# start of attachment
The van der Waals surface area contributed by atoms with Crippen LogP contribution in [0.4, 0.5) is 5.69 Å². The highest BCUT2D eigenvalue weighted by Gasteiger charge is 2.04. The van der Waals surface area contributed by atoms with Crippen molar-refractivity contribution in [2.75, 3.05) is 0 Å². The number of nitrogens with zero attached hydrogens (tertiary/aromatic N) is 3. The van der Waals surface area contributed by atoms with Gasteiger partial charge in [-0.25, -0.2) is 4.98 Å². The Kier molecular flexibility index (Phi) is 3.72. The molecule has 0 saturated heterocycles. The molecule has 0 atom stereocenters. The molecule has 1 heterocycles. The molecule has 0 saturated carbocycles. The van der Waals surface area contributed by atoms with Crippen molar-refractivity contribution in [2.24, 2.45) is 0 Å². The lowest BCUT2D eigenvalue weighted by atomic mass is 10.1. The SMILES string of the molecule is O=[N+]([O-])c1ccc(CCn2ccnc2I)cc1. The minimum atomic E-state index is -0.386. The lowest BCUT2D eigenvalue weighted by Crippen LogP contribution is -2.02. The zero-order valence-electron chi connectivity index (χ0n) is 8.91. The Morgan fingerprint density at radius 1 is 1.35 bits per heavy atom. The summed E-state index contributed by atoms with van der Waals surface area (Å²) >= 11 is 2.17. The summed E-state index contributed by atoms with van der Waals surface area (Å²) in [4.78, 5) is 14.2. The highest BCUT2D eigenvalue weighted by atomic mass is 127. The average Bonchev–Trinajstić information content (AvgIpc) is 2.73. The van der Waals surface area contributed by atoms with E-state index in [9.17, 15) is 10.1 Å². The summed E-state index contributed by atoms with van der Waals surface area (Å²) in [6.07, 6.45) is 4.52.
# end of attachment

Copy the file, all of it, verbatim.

The van der Waals surface area contributed by atoms with Crippen LogP contribution in [0.4, 0.5) is 5.69 Å². The highest BCUT2D eigenvalue weighted by Gasteiger charge is 2.04. The van der Waals surface area contributed by atoms with Crippen molar-refractivity contribution in [2.75, 3.05) is 0 Å². The number of nitrogens with zero attached hydrogens (tertiary/aromatic N) is 3. The van der Waals surface area contributed by atoms with Gasteiger partial charge in [-0.25, -0.2) is 4.98 Å². The Kier molecular flexibility index (Phi) is 3.72. The molecule has 0 saturated heterocycles. The molecule has 0 atom stereocenters. The molecule has 1 heterocycles. The molecule has 0 saturated carbocycles. The van der Waals surface area contributed by atoms with Crippen molar-refractivity contribution in [2.24, 2.45) is 0 Å². The lowest BCUT2D eigenvalue weighted by atomic mass is 10.1. The SMILES string of the molecule is O=[N+]([O-])c1ccc(CCn2ccnc2I)cc1. The minimum atomic E-state index is -0.386. The lowest BCUT2D eigenvalue weighted by Crippen LogP contribution is -2.02. The zero-order valence-electron chi connectivity index (χ0n) is 8.91. The Morgan fingerprint density at radius 1 is 1.35 bits per heavy atom. The summed E-state index contributed by atoms with van der Waals surface area (Å²) >= 11 is 2.17. The summed E-state index contributed by atoms with van der Waals surface area (Å²) in [4.78, 5) is 14.2. The highest BCUT2D eigenvalue weighted by atomic mass is 127. The average Bonchev–Trinajstić information content (AvgIpc) is 2.73. The van der Waals surface area contributed by atoms with E-state index in [9.17, 15) is 10.1 Å². The summed E-state index contributed by atoms with van der Waals surface area (Å²) in [6.07, 6.45) is 4.52.